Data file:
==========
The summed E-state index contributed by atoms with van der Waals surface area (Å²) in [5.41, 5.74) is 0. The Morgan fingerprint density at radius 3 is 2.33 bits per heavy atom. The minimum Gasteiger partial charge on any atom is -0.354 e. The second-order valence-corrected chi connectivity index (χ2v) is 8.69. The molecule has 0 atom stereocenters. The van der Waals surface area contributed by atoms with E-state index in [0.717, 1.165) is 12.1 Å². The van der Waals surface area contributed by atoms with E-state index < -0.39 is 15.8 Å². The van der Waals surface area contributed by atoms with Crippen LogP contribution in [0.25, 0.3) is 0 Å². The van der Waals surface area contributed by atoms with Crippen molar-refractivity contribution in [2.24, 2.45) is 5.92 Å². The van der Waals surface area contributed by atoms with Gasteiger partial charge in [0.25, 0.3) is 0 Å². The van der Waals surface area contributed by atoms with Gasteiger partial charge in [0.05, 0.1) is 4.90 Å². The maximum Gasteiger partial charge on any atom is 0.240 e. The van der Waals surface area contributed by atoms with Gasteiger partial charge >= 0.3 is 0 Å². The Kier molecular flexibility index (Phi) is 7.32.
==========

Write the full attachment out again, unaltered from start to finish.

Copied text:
The summed E-state index contributed by atoms with van der Waals surface area (Å²) in [5.41, 5.74) is 0. The Morgan fingerprint density at radius 3 is 2.33 bits per heavy atom. The minimum Gasteiger partial charge on any atom is -0.354 e. The second-order valence-corrected chi connectivity index (χ2v) is 8.69. The molecule has 0 atom stereocenters. The van der Waals surface area contributed by atoms with E-state index in [0.717, 1.165) is 12.1 Å². The van der Waals surface area contributed by atoms with E-state index < -0.39 is 15.8 Å². The van der Waals surface area contributed by atoms with Crippen LogP contribution in [0.25, 0.3) is 0 Å². The van der Waals surface area contributed by atoms with Crippen molar-refractivity contribution in [2.24, 2.45) is 5.92 Å². The van der Waals surface area contributed by atoms with Gasteiger partial charge in [0.25, 0.3) is 0 Å². The van der Waals surface area contributed by atoms with Gasteiger partial charge in [0.05, 0.1) is 4.90 Å². The maximum Gasteiger partial charge on any atom is 0.240 e. The van der Waals surface area contributed by atoms with Gasteiger partial charge >= 0.3 is 0 Å². The Kier molecular flexibility index (Phi) is 7.32.